For the Poet in Running Shoes

When it is all over for the day and you sit, waiting for the onslaught of dawn, which poets keep you awake? Do you whisper in couplets to Gibran and hear echoes of Lorde as the night washes away the ills of the day?

There’s a spot on the roof. If you stand there at the right moment it is as if you can hear the collective dreaming of a drowning city. In many ways one begins to understand why all the superheroes have their moments of soliloquy above a sleeping city.

Where do you go to be alone with your thoughts?

Is there a special seat where you go to gather the fragments of yourself from the atmosphere?

Do they come flying back from around the world? Or do you just connect with all the versions of yourself that you have left nursing those who needed them the most?


Somewhere in the city there is an arboretum. In the arboretum stands a tree with golden flowers. Surrounded by a sea of dull this tree continues to flower, unashamed of putting the trees around it to shame.


I still find these letters increasingly difficult to write. I see the poets coming to read them like I once read poetry myself. Looking for traces of a self I wanted to possess but never seemed to summon in person. Did you ever read poetry like that? In whose lines have you found yourself? Which poets left fragments of themselves behind to fill the holes left by the pieces you no longer had?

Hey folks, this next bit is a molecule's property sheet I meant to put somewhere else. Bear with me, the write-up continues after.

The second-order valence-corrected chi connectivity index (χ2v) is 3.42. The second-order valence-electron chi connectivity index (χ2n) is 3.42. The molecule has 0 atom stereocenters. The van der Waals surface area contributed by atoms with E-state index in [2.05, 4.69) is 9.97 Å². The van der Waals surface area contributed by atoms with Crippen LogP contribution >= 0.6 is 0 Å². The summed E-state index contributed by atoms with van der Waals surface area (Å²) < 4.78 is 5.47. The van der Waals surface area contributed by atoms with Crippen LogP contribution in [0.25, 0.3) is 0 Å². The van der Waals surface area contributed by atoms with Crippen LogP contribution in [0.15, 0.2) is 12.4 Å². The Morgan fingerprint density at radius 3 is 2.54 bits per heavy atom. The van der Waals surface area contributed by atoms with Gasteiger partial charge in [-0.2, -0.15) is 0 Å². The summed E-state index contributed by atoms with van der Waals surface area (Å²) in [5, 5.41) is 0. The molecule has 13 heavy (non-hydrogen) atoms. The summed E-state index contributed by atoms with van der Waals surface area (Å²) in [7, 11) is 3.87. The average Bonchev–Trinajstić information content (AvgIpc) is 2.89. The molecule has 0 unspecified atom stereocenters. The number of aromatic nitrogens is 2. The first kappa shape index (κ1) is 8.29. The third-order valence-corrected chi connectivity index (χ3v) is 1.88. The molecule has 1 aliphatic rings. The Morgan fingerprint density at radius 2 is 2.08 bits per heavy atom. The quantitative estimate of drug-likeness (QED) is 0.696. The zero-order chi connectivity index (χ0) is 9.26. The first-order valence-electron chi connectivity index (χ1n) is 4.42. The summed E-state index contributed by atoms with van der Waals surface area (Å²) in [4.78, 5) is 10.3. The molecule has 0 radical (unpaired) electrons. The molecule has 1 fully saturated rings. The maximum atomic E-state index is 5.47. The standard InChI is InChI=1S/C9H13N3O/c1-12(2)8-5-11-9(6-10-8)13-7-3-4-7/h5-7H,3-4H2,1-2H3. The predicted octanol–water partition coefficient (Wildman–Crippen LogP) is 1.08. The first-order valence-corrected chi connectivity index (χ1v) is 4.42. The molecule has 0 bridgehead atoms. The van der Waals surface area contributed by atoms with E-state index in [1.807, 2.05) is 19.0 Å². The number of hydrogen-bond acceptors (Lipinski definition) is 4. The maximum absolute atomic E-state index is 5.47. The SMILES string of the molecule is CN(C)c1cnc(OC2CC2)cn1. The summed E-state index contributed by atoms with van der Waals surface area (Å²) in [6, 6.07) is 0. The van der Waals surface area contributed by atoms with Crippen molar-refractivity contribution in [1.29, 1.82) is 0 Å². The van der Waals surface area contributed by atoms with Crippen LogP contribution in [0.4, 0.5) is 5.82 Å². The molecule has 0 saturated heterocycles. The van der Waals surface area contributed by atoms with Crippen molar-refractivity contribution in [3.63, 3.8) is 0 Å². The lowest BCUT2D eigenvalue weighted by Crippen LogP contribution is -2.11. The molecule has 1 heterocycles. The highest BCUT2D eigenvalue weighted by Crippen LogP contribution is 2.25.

Where do you go to be alone with your thoughts?


The art of healing is only useful for the broken. How many times have you watched as they continued to tell stories? How many times have you heard revised histories erase the very truths that define the present?

If I plucked a flower from the tree at the arboretum and ran halfway across town with it, would it die? What about if I made sure to store it safely in my clenched fist, holding it tight to ensure it doesn’t get lost? What about if, as I ran, I became more paranoid about losing the flower, so I held it tighter?

Have you ever performed CPR on a gold flower? It’s a very delicate procedure that involves gently holding the calyx between your forefingers and using your thumbs to separate the style from the stigma.

But stigma, once attached, is almost impossible to get rid of, isn’t it?


A poet sits under a tree reading a book, trying to find themselves in redacted histories.

A flower falls on their head.

Do they run? Or do they open their eyes, as another fragment holds space for pieces that are out holding space for someone else?


A Dependent Observer

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